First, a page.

NEW YORK Questions should be asked whether anti-dumping and countervailing suits such as the one filed recently against producers of oil country tubular goods (OCTG) in nine countries actually present a net gain for the U.S. economy, according to counsel for a consumer advocacy group.
"If its like all the other (dumping) cases, and I have no reason to believe that it isnt, its going to do more harm than good," Lewis Leibowitz, partner at law firm Hogan Lovells US LLP and counsel for the Consuming Industries Trade Action Coalition (Citac), told AMM.
For example, jobs could be lost in shipping and other industries tied to the import of OCTG if the case is successful, he said. "The question is whether it will cost more jobs in those areas than it will save in the domestic industry."
The impact on the oil and gas industry is tougher to predict. "If its going to reduce the amount of wells being drilled, we dont know," Leibowitz said, as potentially higher prices due to tightening supply following a potential victory in the case by the domestic industry could be offset by positive market developments. "That (supply) reduction may be overwhelmed by other positive factors."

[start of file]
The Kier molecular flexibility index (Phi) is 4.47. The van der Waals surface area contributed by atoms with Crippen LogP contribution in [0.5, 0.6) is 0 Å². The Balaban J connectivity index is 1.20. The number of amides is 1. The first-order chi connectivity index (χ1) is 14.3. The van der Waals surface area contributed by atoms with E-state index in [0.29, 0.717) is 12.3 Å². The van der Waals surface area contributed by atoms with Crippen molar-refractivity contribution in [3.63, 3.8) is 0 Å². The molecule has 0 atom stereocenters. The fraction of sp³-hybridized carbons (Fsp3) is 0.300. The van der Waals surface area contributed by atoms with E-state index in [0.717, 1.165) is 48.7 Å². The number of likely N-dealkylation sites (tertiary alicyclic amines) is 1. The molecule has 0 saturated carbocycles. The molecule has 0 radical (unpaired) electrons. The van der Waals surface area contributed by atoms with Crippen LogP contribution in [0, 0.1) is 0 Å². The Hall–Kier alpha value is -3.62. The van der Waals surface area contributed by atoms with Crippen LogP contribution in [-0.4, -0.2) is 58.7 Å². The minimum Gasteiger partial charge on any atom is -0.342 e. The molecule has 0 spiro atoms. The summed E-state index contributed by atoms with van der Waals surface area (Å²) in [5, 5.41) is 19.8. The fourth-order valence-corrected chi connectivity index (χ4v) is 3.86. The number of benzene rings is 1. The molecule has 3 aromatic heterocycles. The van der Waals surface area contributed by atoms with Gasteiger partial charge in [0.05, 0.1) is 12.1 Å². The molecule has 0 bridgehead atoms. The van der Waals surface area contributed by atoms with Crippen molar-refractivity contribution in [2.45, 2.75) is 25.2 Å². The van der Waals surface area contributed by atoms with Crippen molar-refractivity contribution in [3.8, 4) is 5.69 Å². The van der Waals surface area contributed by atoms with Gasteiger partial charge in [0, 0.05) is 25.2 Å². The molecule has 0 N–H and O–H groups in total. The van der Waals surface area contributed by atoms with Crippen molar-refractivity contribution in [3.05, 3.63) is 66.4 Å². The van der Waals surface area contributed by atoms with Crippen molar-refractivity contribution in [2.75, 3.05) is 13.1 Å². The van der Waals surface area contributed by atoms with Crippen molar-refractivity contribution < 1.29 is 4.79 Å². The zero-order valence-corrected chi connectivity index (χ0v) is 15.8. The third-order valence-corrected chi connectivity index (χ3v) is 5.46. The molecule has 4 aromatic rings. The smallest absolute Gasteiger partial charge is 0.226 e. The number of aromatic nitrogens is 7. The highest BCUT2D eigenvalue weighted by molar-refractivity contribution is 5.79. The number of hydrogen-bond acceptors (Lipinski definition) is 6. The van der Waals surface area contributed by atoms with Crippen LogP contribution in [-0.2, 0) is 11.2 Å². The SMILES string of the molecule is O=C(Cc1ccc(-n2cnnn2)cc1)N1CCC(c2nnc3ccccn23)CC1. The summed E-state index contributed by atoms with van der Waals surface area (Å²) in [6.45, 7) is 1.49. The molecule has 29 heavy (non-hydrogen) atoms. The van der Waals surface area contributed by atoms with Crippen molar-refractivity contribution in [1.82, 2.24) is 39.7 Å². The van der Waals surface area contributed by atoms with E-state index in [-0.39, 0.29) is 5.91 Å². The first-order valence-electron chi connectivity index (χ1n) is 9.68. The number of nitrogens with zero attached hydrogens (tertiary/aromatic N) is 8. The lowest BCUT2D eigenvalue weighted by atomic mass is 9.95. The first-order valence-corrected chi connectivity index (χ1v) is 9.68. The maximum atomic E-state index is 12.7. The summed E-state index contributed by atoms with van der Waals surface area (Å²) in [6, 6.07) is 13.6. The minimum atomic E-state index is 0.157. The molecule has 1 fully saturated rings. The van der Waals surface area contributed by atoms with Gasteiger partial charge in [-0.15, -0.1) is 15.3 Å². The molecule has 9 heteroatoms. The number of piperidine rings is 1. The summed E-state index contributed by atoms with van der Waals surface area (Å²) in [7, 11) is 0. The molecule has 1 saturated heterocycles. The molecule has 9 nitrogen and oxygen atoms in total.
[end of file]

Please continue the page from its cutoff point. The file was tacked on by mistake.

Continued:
The cost of OCTG does not play a decisive role in considering the total price of a well since it typically is dwarfed by other expenses, according to Leibowitz.
The filing comes as companies such as Germanys Benteler Steel/Tube GmbH and Luxembourg-based Tenaris SA announced plans to build seamless OCTG mills in the United States for $900 million and $1.5 billion, respectively, while Frances Vallourec SA recently inaugurated a $650-million seamless OCTG mill in Youngstown, Ohio.
"They (OCTG producers) have a lot of money on the line, a lot of debt," Leibowitz said.
Both Tenaris and Vallourec are petitioners in the case through domestic subsidiaries.
The domestic industry is seeking anti-dumping duties on OCTG from India, the Philippines, Saudi Arabia, South Korea, Taiwan, Thailand, Turkey, Ukraine and Vietnam and countervailing duties on shipments from India and Turkey (amm.com, July 2).
It is one of the biggest multi-country trade cases to be filed so far this century, according to an industry source. "It could probably be viewed as a signal of things to come as the steel market deteriorates due to global overcapacity. Its getting worse rather than better," he said.